‘Pick a Sunday:’ Indigenous leaders ask Catholics to stay home, push for apology

Indigenous leaders are calling on Catholics to stand in solidarity with residential school survivors by not attending church services

“They will never be forgotten, every child matters,” says Sioux Valley Chief Jennifer Bone in a video statement June 1. (Screen grab)
104 ‘potential graves’ detected at site of former residential school in Manitoba

Sioux Valley Dakota Nation working to identify, repatriate students buried near former Brandon residential school

Denmark’s Christian Eriksen receives medical attention after collapsing during the Euro 2020 soccer championship group B match between Denmark and Finland at Parken stadium in Copenhagen, Saturday, June 12, 2021. (AP Photo/Martin Meissner, Pool)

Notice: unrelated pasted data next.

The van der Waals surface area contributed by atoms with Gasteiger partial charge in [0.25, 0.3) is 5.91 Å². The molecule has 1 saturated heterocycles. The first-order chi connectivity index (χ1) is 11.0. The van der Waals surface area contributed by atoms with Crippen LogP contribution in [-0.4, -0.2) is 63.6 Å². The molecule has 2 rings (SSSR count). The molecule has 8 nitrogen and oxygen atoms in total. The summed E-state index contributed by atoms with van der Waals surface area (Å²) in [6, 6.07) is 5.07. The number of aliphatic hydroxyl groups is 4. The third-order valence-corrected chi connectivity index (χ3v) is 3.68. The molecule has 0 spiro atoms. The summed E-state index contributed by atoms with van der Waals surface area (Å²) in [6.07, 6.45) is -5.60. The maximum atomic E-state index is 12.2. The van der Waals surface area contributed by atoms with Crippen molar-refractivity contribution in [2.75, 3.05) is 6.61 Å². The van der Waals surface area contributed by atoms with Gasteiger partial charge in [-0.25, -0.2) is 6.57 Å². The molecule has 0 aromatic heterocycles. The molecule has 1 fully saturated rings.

Christian Eriksen in stable condition, Euro 2020 match resumes

Eriksen was given chest compressions after collapsing on the field during a European Championship

As stories of the horrors of residential schools circulate after the Tk’emlups te Secwepemc First Nation announced it had located what are believed to be the remains of 215 children, Grand Chief Stewart Phillip of the Union of B.C. Indian Chiefs said he feels a connection with the former students. THE CANADIAN PRESS/Darryl Dyck
2 sides of the same coin: Ex-foster kids identify with residential school survivors

Grand Chief Stewart Phillip says the child welfare system takes Indigenous children from their families

Airport ground crew offload a plane carrying just under 300,000 doses of the single-shot Johnson & Johnson COVID-19 vaccine which is developed by the Janssen Pharmaceutical Companies at Pearson International Airport during the COVID-19 pandemic in Toronto on Wednesday, April 28, 2021. THE CANADIAN PRESS/Nathan Denette
1st batch of Johnson & Johnson vaccines won’t be released in Canada over quality concerns

The vaccines were quarantined in April before they were distributed to provinces

Most Read